The Inferno concludes on an encouraging note of sorts, with Dante and Virgil making a nocturnal climb from the underworld “back up to the shining world … Where we came forth, and once more saw the stars.” It reminded me of a nighttime visit I made to Raqqa to gauge atmospherics in the troubled city. Warned ahead of time that Raqqa at night, with its desolate, destroyed neighborhoods and lack of security, took on a more ominous, frightening note, I was surprised to discover a bustle of commercial and social activity in significant parts of the city: young men in a rustic internet café, families sitting on carpets and chatting outside their homes, amid patches of rubble, and a rickety Ferris wheel keeping kids amused in a recently refurbished park.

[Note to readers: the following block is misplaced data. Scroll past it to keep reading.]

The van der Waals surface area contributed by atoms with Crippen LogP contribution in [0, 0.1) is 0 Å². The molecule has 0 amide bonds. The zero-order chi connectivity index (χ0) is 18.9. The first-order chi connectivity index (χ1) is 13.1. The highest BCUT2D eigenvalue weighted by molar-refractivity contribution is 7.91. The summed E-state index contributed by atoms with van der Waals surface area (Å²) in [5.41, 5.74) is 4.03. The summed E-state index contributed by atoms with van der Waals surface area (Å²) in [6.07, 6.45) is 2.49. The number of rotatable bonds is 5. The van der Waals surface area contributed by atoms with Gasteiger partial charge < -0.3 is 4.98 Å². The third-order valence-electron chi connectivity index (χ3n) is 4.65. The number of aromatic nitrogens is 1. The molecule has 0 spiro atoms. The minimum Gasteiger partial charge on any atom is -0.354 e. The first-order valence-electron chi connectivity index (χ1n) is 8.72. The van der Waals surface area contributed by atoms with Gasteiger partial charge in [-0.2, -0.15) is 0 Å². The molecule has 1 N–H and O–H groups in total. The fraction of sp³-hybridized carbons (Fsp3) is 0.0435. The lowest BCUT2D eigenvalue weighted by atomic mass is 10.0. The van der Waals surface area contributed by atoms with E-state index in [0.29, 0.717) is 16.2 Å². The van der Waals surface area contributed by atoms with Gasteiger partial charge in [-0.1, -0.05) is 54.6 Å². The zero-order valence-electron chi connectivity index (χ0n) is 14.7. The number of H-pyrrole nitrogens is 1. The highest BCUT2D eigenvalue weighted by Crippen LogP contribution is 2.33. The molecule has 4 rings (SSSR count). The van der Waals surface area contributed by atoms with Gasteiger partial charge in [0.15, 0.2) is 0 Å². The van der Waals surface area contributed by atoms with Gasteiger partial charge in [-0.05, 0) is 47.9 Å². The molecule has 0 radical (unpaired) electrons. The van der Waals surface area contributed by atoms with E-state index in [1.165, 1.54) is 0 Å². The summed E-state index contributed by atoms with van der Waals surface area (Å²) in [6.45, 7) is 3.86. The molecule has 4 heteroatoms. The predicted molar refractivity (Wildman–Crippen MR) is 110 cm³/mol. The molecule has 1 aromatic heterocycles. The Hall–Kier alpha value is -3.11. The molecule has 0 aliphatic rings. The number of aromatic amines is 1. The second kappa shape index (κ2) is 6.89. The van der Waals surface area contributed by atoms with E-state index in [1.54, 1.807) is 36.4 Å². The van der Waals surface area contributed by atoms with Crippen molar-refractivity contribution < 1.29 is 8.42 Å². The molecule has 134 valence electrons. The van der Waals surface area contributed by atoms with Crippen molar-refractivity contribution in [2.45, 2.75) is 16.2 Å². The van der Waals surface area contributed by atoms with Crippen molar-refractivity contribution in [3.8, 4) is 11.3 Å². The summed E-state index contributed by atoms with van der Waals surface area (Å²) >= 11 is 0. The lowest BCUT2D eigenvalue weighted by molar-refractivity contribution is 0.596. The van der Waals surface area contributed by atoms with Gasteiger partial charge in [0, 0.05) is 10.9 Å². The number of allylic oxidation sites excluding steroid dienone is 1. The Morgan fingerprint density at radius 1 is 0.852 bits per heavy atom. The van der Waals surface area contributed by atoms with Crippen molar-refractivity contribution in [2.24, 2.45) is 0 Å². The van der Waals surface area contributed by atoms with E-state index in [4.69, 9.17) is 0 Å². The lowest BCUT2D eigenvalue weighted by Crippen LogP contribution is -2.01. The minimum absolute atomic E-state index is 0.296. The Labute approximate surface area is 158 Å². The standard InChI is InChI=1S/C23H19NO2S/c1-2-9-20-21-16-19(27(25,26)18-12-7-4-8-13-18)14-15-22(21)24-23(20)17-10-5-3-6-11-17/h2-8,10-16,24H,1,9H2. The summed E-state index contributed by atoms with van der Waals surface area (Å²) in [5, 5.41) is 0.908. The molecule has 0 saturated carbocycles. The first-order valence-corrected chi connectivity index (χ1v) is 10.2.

By the sheer determination of its local inhabitants, Raqqa will continue to recover. But the road ahead, to cite Dante one final time, is likely to be “tangled and rough” at best, given the ongoing conflict in Syria, the meager levels of international assistance and the absence of a single, galvanizing international consensus regarding that nation’s future.